Between Stamboul And Galata.
The Bosporus (European Side).
The Imperial Gallows.
In Stamboul .
The following incident well illustrates Oriental life no more than a century ago. The grandfather of the writer's intimate friend was then attached to the French embassy at Constantinople. One day the wife of this official, while passing through a lonely street, was insulted by a Mussulman. A moment later she met a Turkish Pasha of her acquaintance, complained to him of the affair, and identified her assailant. The Pasha promised her speedy justice, and she, continuing her walk, spent the day with a friend. Toward evening, as she approached her home, she observed a strange object in the doorway. Drawing nearer, she saw, to her horror, a man hanging by the neck from a spike driven above the portal. In his lifeless body the lady recognized the wretch who, only that morning, had insulted her. In walking through Stam-boul, we usually took with us a dragoman, or guide, not only on account of our ignorance of the Turkish language (an inconvenient circumstance when one is curious), but also because Stamboul is one of the most difficult places in the world in which to find one's way about. Its streets, as a rule, possess no names; its houses have no numbers. sev-eral important thoroughfares go reeling up and down the hills, as if they had been laid out by drunken men, or - if the simile be allowed - by the primitive Bostonians; while the caprices of the smaller streets are past all finding out. Frequently in my tours I became as hopelessly confused in them as in the catacombs of Rome.
A Victim Of Jealousy.
There are, however, certain prominent landmarks in Stamboul which greet one like oases in a desert. One of these is a gate of variegated marble, which, for beauty of design and richness of ornamentation, I have rarely seen equaled. Moreover, to relieve its massiveness, on each side has been placed a slender marble minaret. The Turks are as fond of gateways as the Romans of old were of triumphal arches. The very name by which the Sultan's government is known today throughout the world is the one given it by the French, la Sublime Parte, - the lofty gate, - so called from a magnificent portal, through which in former times only the Sultan and his family might enter the Seraglio.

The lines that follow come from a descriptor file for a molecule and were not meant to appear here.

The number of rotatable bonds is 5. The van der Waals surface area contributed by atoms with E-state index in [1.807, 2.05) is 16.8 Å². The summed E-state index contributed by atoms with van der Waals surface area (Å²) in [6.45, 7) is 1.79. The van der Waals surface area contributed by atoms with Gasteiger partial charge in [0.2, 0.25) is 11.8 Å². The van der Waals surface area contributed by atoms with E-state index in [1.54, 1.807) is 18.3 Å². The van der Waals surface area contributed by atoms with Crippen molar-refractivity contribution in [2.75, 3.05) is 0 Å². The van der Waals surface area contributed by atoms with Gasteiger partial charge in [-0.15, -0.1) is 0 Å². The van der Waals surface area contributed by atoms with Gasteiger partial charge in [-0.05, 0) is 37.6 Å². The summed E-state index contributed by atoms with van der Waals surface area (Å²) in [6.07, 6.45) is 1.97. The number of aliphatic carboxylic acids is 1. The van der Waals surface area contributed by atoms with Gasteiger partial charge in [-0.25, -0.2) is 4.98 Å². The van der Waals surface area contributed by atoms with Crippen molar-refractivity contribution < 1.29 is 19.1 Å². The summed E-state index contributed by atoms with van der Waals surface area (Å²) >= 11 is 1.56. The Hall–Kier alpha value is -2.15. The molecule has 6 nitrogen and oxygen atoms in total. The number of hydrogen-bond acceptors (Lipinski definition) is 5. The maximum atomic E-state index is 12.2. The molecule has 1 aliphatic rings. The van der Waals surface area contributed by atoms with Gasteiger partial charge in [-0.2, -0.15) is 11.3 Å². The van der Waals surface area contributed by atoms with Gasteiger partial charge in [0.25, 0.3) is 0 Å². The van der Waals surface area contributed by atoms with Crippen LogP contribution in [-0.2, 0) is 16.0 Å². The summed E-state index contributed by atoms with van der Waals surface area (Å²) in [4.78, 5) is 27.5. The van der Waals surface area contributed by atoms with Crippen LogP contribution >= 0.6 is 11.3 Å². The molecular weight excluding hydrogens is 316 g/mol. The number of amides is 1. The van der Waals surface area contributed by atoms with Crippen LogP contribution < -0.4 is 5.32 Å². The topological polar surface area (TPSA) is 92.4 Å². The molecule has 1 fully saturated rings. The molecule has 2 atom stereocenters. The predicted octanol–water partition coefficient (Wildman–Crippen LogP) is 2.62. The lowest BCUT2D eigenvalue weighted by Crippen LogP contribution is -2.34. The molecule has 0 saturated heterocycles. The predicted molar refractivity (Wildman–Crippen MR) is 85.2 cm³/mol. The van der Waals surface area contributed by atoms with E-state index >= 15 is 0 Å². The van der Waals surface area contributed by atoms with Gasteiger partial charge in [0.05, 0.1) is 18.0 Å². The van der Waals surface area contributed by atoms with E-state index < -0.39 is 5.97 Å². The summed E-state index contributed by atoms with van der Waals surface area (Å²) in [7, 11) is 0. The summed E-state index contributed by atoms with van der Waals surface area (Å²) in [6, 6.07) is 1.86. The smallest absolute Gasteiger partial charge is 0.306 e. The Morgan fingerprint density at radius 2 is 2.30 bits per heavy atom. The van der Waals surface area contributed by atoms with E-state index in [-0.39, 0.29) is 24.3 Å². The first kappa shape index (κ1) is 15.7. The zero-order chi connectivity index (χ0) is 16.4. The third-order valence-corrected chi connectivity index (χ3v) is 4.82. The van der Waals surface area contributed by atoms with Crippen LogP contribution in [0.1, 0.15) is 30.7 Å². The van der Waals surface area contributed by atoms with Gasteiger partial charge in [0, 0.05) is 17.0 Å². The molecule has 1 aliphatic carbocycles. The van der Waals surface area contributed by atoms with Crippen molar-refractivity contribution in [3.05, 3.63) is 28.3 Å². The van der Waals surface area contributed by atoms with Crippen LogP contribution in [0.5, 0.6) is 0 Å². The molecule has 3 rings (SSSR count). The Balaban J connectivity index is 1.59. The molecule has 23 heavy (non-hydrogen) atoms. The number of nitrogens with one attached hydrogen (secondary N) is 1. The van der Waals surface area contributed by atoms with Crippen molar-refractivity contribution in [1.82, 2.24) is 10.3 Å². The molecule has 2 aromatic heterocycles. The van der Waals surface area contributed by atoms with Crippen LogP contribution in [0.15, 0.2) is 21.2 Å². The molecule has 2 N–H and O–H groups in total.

One portion of Stamboul rivals in interest any relic of imperial Rome: it is its ancient Hippodrome, the fame of which once filled the world. One thousand five hundred years ago, this race-course was surrounded with magnificent marble porticoes, adorned with hundreds of the finest bronze and marble statues which Constantine was able to select from all that he possessed in Italy, Greece, and Asia Minor. And what could he not bring hither? Was he not master of the world? Among these treasures were the four bronze horses which to-day surmount the portal of St. Mark's in Venice; for, as Constantine had brought them hither from Rome, so the Crusaders, nine hundred years later, carried them hence to the Queen City of the Adriatic.
The Marble Gate.
The Sultan's Street-Cleaners.
Two interesting mementoes of the Hippodrome still remain here. One is a small bronze column, protected by a circular railing. At present it looks insignificant, yet the heart beats quickly when one thinks of its eventful history. In the time of Constantine, when around this race-course flew the gilded chariots in front of the great Emperor himself, arrayed in silk and purple and sparkling with gems, and in the presence of his brilliant court and eighty thousand of the eager populace, this column stood here, as it does to-day. Yet this is but an incident in its history, for even long before the birth of Christ, this very shaft supported the golden tripod of the Priestess of Apollo in the world-renowned temple at Delphi in Greece, the oracle of which was then regarded as the voice of God.